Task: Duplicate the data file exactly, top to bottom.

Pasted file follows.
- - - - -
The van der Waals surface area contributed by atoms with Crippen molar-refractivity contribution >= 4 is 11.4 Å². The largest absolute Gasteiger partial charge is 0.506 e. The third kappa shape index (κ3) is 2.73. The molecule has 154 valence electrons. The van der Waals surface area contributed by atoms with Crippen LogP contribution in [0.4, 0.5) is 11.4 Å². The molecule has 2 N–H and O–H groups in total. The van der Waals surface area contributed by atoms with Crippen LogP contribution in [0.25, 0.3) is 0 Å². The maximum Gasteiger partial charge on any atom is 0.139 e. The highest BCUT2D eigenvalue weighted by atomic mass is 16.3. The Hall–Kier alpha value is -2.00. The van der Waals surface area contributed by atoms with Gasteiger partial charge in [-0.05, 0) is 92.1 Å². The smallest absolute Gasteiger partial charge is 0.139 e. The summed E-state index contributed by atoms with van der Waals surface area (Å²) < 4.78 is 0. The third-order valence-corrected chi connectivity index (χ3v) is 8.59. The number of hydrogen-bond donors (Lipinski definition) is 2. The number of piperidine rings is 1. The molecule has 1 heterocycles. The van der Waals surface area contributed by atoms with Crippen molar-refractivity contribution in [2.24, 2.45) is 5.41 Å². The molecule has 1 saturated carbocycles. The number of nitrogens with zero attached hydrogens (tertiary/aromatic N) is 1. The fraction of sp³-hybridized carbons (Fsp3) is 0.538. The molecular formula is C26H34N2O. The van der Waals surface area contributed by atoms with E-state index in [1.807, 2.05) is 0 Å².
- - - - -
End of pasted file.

The van der Waals surface area contributed by atoms with Crippen molar-refractivity contribution >= 4 is 11.4 Å². The largest absolute Gasteiger partial charge is 0.506 e. The third kappa shape index (κ3) is 2.73. The molecule has 154 valence electrons. The van der Waals surface area contributed by atoms with Crippen LogP contribution in [0.4, 0.5) is 11.4 Å². The molecule has 2 N–H and O–H groups in total. The van der Waals surface area contributed by atoms with Crippen LogP contribution in [0.25, 0.3) is 0 Å². The maximum Gasteiger partial charge on any atom is 0.139 e. The highest BCUT2D eigenvalue weighted by atomic mass is 16.3. The Hall–Kier alpha value is -2.00. The van der Waals surface area contributed by atoms with Gasteiger partial charge in [-0.05, 0) is 92.1 Å². The smallest absolute Gasteiger partial charge is 0.139 e. The summed E-state index contributed by atoms with van der Waals surface area (Å²) < 4.78 is 0. The third-order valence-corrected chi connectivity index (χ3v) is 8.59. The number of hydrogen-bond donors (Lipinski definition) is 2. The number of piperidine rings is 1. The molecule has 1 heterocycles. The van der Waals surface area contributed by atoms with Crippen molar-refractivity contribution in [2.24, 2.45) is 5.41 Å². The molecule has 1 saturated carbocycles. The number of nitrogens with zero attached hydrogens (tertiary/aromatic N) is 1. The fraction of sp³-hybridized carbons (Fsp3) is 0.538. The molecular formula is C26H34N2O. The van der Waals surface area contributed by atoms with E-state index in [1.807, 2.05) is 0 Å².